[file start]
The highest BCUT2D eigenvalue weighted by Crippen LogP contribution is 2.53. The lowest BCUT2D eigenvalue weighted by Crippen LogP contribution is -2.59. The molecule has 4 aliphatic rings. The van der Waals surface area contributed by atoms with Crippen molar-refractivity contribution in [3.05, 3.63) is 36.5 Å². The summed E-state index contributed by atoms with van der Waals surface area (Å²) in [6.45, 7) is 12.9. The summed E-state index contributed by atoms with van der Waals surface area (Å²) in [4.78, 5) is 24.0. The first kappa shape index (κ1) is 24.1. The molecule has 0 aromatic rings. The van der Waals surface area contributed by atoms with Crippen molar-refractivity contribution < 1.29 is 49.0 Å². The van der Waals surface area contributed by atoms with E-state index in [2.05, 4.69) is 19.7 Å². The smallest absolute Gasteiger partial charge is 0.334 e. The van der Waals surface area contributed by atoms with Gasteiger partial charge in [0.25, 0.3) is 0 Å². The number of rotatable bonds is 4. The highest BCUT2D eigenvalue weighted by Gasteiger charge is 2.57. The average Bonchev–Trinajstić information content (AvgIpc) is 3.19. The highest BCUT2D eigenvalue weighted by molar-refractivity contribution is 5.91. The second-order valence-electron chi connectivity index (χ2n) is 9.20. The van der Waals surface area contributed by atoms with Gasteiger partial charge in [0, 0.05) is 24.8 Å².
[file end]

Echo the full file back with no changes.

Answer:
The highest BCUT2D eigenvalue weighted by Crippen LogP contribution is 2.53. The lowest BCUT2D eigenvalue weighted by Crippen LogP contribution is -2.59. The molecule has 4 aliphatic rings. The van der Waals surface area contributed by atoms with Crippen molar-refractivity contribution in [3.05, 3.63) is 36.5 Å². The summed E-state index contributed by atoms with van der Waals surface area (Å²) in [6.45, 7) is 12.9. The summed E-state index contributed by atoms with van der Waals surface area (Å²) in [4.78, 5) is 24.0. The first kappa shape index (κ1) is 24.1. The molecule has 0 aromatic rings. The van der Waals surface area contributed by atoms with Crippen molar-refractivity contribution < 1.29 is 49.0 Å². The van der Waals surface area contributed by atoms with E-state index in [2.05, 4.69) is 19.7 Å². The smallest absolute Gasteiger partial charge is 0.334 e. The van der Waals surface area contributed by atoms with Gasteiger partial charge in [0.25, 0.3) is 0 Å². The number of rotatable bonds is 4. The highest BCUT2D eigenvalue weighted by Gasteiger charge is 2.57. The average Bonchev–Trinajstić information content (AvgIpc) is 3.19. The highest BCUT2D eigenvalue weighted by molar-refractivity contribution is 5.91. The second-order valence-electron chi connectivity index (χ2n) is 9.20. The van der Waals surface area contributed by atoms with Gasteiger partial charge in [0, 0.05) is 24.8 Å².